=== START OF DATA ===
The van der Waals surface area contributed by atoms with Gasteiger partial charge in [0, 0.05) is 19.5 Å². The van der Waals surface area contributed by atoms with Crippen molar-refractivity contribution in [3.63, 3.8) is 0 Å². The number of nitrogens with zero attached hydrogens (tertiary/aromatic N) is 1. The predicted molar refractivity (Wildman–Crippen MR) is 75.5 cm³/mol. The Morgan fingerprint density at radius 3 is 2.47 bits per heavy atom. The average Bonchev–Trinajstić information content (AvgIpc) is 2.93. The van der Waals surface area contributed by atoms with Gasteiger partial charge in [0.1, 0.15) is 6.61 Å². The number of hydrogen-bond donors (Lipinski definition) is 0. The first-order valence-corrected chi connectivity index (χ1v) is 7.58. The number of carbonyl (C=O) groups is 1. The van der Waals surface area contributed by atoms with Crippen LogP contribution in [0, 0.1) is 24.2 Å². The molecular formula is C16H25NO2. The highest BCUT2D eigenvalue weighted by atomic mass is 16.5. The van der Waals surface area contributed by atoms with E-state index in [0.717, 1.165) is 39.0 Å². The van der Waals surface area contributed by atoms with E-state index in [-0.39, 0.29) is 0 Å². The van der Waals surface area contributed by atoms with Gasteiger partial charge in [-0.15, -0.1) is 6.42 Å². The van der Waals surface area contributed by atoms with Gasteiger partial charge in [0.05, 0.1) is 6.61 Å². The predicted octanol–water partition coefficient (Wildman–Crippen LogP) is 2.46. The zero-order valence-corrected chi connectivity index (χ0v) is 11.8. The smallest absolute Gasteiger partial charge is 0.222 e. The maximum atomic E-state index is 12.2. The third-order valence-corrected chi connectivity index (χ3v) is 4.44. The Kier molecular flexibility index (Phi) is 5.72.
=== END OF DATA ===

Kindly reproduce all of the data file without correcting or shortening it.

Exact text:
The van der Waals surface area contributed by atoms with Gasteiger partial charge in [0, 0.05) is 19.5 Å². The van der Waals surface area contributed by atoms with Crippen molar-refractivity contribution in [3.63, 3.8) is 0 Å². The number of nitrogens with zero attached hydrogens (tertiary/aromatic N) is 1. The predicted molar refractivity (Wildman–Crippen MR) is 75.5 cm³/mol. The Morgan fingerprint density at radius 3 is 2.47 bits per heavy atom. The average Bonchev–Trinajstić information content (AvgIpc) is 2.93. The van der Waals surface area contributed by atoms with Gasteiger partial charge in [0.1, 0.15) is 6.61 Å². The number of hydrogen-bond donors (Lipinski definition) is 0. The first-order valence-corrected chi connectivity index (χ1v) is 7.58. The number of carbonyl (C=O) groups is 1. The van der Waals surface area contributed by atoms with Crippen LogP contribution in [0, 0.1) is 24.2 Å². The molecular formula is C16H25NO2. The highest BCUT2D eigenvalue weighted by atomic mass is 16.5. The van der Waals surface area contributed by atoms with E-state index in [0.717, 1.165) is 39.0 Å². The van der Waals surface area contributed by atoms with E-state index in [-0.39, 0.29) is 0 Å². The van der Waals surface area contributed by atoms with Gasteiger partial charge in [-0.15, -0.1) is 6.42 Å². The van der Waals surface area contributed by atoms with Gasteiger partial charge in [0.05, 0.1) is 6.61 Å². The predicted octanol–water partition coefficient (Wildman–Crippen LogP) is 2.46. The zero-order valence-corrected chi connectivity index (χ0v) is 11.8. The smallest absolute Gasteiger partial charge is 0.222 e. The maximum atomic E-state index is 12.2. The third-order valence-corrected chi connectivity index (χ3v) is 4.44. The Kier molecular flexibility index (Phi) is 5.72.